In addition to these economic factors, technology has become a powerful enabler. The Internet and flexible communications makes coordination with offshore facilities much less intimidating today than only a few years ago. Documents, drawings, photos are only a computer click away and an online meeting can be held as easily with a production plant in Ghangzou as with a plant in Peoria.
The statistics are staggering. Since 2000, some estimates are that nearly 3 million U.S. jobs have moved overseas. Interestingly, we now seem to be in the second wave of relocations. I recently visited a manufacturer of medical devices in a low-cost labor region of Mexico . They had just finished research on emerging competitors and found that similar products were being offered for sale in China at 30 percent of their selling price. The manufacturer was convinced it had to lower its cost structure to compete in the long run and was actively working to improve productivity. Ironically, the same arguments probably were the very reason it was established decades ago.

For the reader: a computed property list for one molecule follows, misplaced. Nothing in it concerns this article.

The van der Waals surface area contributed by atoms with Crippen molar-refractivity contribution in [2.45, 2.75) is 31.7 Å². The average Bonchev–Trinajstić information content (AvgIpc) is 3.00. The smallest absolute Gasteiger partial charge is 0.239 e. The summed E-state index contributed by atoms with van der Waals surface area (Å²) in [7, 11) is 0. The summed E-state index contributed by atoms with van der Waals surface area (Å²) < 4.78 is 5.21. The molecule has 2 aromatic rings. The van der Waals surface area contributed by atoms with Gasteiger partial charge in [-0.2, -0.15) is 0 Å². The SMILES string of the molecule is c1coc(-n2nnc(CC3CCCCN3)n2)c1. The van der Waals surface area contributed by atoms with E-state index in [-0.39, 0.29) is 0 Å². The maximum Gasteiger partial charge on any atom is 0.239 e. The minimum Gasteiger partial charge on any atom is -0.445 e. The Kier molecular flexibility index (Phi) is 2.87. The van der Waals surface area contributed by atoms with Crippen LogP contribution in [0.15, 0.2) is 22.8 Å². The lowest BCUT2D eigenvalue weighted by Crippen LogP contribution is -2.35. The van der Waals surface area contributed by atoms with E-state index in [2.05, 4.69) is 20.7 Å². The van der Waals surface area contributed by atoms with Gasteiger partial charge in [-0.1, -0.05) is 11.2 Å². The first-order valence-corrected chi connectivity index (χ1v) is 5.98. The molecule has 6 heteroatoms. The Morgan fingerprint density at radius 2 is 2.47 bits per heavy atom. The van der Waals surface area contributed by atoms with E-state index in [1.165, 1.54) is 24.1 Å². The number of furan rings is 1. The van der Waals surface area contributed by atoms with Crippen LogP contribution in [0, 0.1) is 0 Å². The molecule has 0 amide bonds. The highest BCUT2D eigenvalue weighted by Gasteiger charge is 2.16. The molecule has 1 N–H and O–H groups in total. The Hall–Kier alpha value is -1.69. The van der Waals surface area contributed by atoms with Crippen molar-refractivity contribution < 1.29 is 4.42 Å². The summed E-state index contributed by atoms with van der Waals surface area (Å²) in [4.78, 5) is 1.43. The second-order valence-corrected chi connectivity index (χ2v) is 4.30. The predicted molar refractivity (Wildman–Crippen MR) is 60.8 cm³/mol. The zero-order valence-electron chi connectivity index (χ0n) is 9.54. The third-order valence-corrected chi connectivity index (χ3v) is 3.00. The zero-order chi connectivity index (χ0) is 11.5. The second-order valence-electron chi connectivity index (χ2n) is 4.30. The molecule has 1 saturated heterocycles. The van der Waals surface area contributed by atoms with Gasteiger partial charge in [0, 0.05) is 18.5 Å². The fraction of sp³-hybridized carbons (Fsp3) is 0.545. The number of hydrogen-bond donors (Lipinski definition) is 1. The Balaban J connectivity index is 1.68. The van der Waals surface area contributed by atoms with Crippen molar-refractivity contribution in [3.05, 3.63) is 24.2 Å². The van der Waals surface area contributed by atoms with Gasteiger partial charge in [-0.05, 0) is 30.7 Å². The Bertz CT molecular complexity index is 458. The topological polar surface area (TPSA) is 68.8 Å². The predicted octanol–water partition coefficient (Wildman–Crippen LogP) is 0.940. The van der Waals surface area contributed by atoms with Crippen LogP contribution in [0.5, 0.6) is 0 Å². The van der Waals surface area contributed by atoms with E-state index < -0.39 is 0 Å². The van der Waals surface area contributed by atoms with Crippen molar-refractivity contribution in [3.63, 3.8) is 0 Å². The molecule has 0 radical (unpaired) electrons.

The lean answer
Clearly, the source of the giant sucking sound is moving and growing stronger! Can anything stop or even just slow this trend?
Fortunately, the answer is “yes.” Lean manufacturing, best described as the relentless elimination of waste, has the potential to eventually stem the tide of job loss. The emphasis must be on the word “eventually” because there is no overnight or painless solution. Also, it must be recognized that valid reasons exist for offshore manufacturing other than low cost. For example, emerging consumer markets in developing countries sometimes justify manufacturing both to meet the local demand and to establish a presence near customers.